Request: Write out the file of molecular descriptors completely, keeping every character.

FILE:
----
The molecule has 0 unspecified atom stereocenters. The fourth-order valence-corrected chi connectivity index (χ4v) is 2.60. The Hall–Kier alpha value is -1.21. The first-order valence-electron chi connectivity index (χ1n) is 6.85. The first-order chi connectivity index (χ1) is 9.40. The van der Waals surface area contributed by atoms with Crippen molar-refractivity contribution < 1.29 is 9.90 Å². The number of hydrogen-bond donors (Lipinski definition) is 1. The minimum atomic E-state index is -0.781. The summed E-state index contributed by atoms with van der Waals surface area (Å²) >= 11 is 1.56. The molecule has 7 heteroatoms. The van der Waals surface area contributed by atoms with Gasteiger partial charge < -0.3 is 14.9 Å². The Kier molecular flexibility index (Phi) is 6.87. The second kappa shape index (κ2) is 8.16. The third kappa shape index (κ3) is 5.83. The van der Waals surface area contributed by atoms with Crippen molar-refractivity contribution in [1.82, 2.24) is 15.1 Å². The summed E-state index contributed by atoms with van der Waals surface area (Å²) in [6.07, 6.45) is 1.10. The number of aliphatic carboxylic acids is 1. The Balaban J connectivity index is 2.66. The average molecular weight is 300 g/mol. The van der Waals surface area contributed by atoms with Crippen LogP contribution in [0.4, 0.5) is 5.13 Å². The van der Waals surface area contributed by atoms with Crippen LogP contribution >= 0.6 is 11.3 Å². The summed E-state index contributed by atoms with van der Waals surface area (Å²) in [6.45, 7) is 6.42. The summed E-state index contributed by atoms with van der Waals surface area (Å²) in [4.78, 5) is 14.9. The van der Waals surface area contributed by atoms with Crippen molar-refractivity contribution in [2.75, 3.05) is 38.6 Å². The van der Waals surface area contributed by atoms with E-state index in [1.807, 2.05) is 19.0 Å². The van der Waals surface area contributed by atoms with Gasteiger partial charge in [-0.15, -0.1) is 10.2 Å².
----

The molecule has 0 unspecified atom stereocenters. The fourth-order valence-corrected chi connectivity index (χ4v) is 2.60. The Hall–Kier alpha value is -1.21. The first-order valence-electron chi connectivity index (χ1n) is 6.85. The first-order chi connectivity index (χ1) is 9.40. The van der Waals surface area contributed by atoms with Crippen molar-refractivity contribution < 1.29 is 9.90 Å². The number of hydrogen-bond donors (Lipinski definition) is 1. The minimum atomic E-state index is -0.781. The summed E-state index contributed by atoms with van der Waals surface area (Å²) >= 11 is 1.56. The molecule has 7 heteroatoms. The van der Waals surface area contributed by atoms with Gasteiger partial charge < -0.3 is 14.9 Å². The Kier molecular flexibility index (Phi) is 6.87. The second kappa shape index (κ2) is 8.16. The third kappa shape index (κ3) is 5.83. The van der Waals surface area contributed by atoms with Crippen molar-refractivity contribution in [1.82, 2.24) is 15.1 Å². The summed E-state index contributed by atoms with van der Waals surface area (Å²) in [6.07, 6.45) is 1.10. The number of aliphatic carboxylic acids is 1. The Balaban J connectivity index is 2.66. The average molecular weight is 300 g/mol. The van der Waals surface area contributed by atoms with Crippen LogP contribution in [0.4, 0.5) is 5.13 Å². The van der Waals surface area contributed by atoms with Crippen LogP contribution >= 0.6 is 11.3 Å². The summed E-state index contributed by atoms with van der Waals surface area (Å²) in [6.45, 7) is 6.42. The summed E-state index contributed by atoms with van der Waals surface area (Å²) in [4.78, 5) is 14.9. The van der Waals surface area contributed by atoms with Crippen molar-refractivity contribution in [2.75, 3.05) is 38.6 Å². The van der Waals surface area contributed by atoms with E-state index in [1.807, 2.05) is 19.0 Å². The van der Waals surface area contributed by atoms with Gasteiger partial charge in [-0.15, -0.1) is 10.2 Å².